This week our walk down Nostalgia Lane will take us back to what was filming at Elstree Studios in 1955 so here we go. I hope you have brought sandwiches and a hip flask .

I think the most interesting was the film version of 1984, based on the famous novel. Peter Cushing enjoyed big success on BBC television in the role of Winston Smith a short while earlier but the producers wanted a box office name as Peter was still unknown on the big screen. They chose a Hollywood actor who had just won an Oscar for his supporting role in The Barefoot Contessa. Edmond O'Brien was already an established star but some say the Oscar came his way because he agreed without fuss to take below title billing on The Barefoot Contessa, as his co-star Humphrey Bogart insisted on sole above title credit. To us normal folk such matters seem petty but in showbiz billing order is still a matter of prestige even today.

Edmond was a very good actor and for 1984 he starred opposite Michael Redgrave, who we probably best remember today for his role in The Dam Busters and being father to equally famous children. In private life he also had affairs with men, and Noel Coward once made a cutting remark in the 1950s, a less enlightened time when such matters could ruin a career. Noel was being driven around Leicester Square and saw the billing outside the Odeon publicising a war film starring Redgrave and Dirk Bogarde called The Sea Shall Not Have Them. Coward turned to his companion and quipped: "I don't know why, everyone else has!"

1984 also boasted a raft of those wonderful character actors who populated movies in the 1950s. They included Donald Pleasance, Mervyn Johns, Patrick Allen, David Kossoff and the wonderful Michael Ripper, who seemed to appear in every Hammer horror film. In later years I had the pleasure to meet them all. They are sadly all gone now and with them the great age of cinematic character actors.

Edmond went on to enjoy many good roles and starred in such 1960s films as The Fantastic Voyage and The Wild Bunch. Sadly, a weak heart meant he was replaced as the journalist in Lawrence Of Arabia. He suffered a tragic end, as for many years he suffered from Alzheimers. He spent his final years in an institution, sometimes confined to a straight jacket due to violent behaviour, and with no memory of his great career.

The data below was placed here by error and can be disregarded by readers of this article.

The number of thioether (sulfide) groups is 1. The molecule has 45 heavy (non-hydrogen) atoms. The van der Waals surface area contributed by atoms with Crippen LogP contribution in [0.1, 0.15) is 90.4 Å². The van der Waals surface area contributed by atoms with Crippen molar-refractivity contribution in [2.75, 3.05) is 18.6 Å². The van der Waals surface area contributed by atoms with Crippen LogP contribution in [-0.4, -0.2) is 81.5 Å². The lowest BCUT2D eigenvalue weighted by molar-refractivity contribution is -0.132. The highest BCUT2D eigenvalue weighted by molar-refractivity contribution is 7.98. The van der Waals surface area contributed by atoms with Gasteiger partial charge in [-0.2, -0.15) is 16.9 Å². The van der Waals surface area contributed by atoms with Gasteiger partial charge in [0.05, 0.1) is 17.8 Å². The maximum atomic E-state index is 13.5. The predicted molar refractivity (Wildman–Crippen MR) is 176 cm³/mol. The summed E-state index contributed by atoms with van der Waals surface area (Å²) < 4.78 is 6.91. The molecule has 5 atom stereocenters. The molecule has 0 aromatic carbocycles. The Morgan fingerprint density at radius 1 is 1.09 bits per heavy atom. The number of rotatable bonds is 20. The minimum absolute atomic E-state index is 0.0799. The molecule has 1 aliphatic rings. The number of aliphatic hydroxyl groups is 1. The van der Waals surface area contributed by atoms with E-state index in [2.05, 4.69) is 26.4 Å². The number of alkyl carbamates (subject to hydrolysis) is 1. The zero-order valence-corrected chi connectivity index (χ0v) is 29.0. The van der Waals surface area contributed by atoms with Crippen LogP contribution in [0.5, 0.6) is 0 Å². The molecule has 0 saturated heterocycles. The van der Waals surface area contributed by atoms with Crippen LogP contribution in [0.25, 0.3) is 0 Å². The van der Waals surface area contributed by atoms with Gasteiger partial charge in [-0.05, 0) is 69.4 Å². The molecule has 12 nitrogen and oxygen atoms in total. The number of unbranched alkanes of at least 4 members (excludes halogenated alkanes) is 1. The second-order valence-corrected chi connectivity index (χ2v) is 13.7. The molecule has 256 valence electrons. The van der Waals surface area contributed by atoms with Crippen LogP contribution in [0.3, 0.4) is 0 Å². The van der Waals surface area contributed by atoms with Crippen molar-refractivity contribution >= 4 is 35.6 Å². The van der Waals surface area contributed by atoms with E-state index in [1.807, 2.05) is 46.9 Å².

Equally sad is that Michael went on to be awarded a knighthood but spent his last years out of the limelight suffering from Parkinson's Disease.

Several other movies were shot at Elstree that year but are mostly forgotten today. Fading Hollywood icon Errol Flynn was at the Studio starring in the box office failure The King's Rhapsody, while Gordon Scott donned the loincloth to appear as that old jungle swinger in Tarzan And The Lost Safari.

The ever reliable John Mills was in a good comedy musical about a school band entitled It's Great To Be Young and even Mr Pastry was at Elstree to make a short film. Now if you can remember Mr Pastry then you are of that era that no doubt recalls Billy Bunter and Pinky and Perky, and are probably reading this with the aid of glasses. Well, don't worry as I am writing this with the aid of glasses - albeit they are filled with Russian vodka rather than a visual aid.

I have been asked to appear in a special episode of the hit BBC series Antiques Roadshow as it is celebrating its 40th anniversary the show is doing a showbiz-oriented episode from the set of Albert Square at BBC Elstree in the summer. I heard you! No, I am not an exhibit as my doctor suggested to me when I told him last week.

I am also on a working party to hopefully plan some nostalgic public events at Elstree Studios this year as we continue to celebrate our 90th anniversary, so there is life in this old dog yet. If you have access to the internet, why not join the Elstree Screen Heritage and Elstree Studios' Facebook pages to keep up to date or just to share memories of yesteryear. Until next week, keep breathing as I find it helps.